Applied Economic Consultants

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Case Studies

Opposition to MDL Settlement of All U.S. Microsoft Antitrust Claims

Antitrust, liability, causation, damages, and class certification for plaintiffs
U.S. District Court for the District of Maryland

applEcon was finishing a damages study for class action plaintiffs in an antitrust suit against Microsoft in California state court when an attempt was made to highjack the case.  Microsoft and multi-district litigation (MDL) plaintiffs’ attorneys proposed a settlement of all U.S. antitrust claims in federal court.  In less than a month, our expert created a 75-page report that served as the factual basis relied upon by the judge in denying the proposed settlement.  Our clients successfully pursued their suit in California state court, and subsequently in six other state courts [insert link to Lingo or MS state class action case study].

The proposed settlement would have made refurbished computers, software, support, and training available to impoverished schools.  The effect would have been anticompetitive:  Apple educational software would have been required to compete against free Microsoft software; the PC hardware platform, too, would have received favorable treatment.

Sadly, the proposed settlement would not have worked for the schools that it was supposed to help.  Impoverished schools would have been glutted with five times as many copies of a single science title as real-world educators used of all science titles.  And because the proposed settlement would have funded only about 9% of the total cost of operation of the proposal, schools would have had to double their spending on technology to make effective use of the proposed settlement.  It was a gift impoverished schools could not afford.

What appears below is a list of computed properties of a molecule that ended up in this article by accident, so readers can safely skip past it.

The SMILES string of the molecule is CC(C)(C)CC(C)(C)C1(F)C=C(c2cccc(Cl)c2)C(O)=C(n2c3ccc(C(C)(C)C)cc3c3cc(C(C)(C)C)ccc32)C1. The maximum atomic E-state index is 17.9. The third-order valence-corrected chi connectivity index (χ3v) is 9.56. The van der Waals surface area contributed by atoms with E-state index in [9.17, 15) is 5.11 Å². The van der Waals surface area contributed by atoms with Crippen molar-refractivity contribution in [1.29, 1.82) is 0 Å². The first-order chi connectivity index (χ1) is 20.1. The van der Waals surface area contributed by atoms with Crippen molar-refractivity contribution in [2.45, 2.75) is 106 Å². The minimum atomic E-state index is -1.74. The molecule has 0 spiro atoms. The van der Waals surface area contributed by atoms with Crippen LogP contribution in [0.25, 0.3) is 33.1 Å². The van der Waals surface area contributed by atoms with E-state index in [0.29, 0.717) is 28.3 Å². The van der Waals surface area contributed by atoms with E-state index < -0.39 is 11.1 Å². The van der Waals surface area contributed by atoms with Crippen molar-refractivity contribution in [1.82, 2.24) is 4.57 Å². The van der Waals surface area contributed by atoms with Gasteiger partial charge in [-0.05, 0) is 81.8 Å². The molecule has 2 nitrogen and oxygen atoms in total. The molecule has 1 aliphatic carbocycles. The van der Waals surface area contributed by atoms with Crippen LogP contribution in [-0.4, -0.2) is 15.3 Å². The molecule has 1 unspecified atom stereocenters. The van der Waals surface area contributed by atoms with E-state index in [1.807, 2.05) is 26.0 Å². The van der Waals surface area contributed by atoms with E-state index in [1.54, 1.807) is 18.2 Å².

Less than a month after first receiving notice of the settlement proposal, and just six days after receiving the final proposal, our witness testified at the settlement hearing.  Simply correcting for such obvious errors as the use of list prices rather than market prices halved the value of the proposal.  A math error we caught during the hearing (and acknowledged on the stand by the opposing expert economist) further reduced the value of the settlement to one fifth that claimed by Microsoft and MDL.  But even the entire $1.5 billion claimed by Microsoft and MDL as the nationwide value of the settlement fell far short of damages:  the proposed settlement was only 4% of applEcon’s estimate of damages to our client’s California plaintiffs, who ultimately received a settlement worth $1.1 in their jurisdiction alone.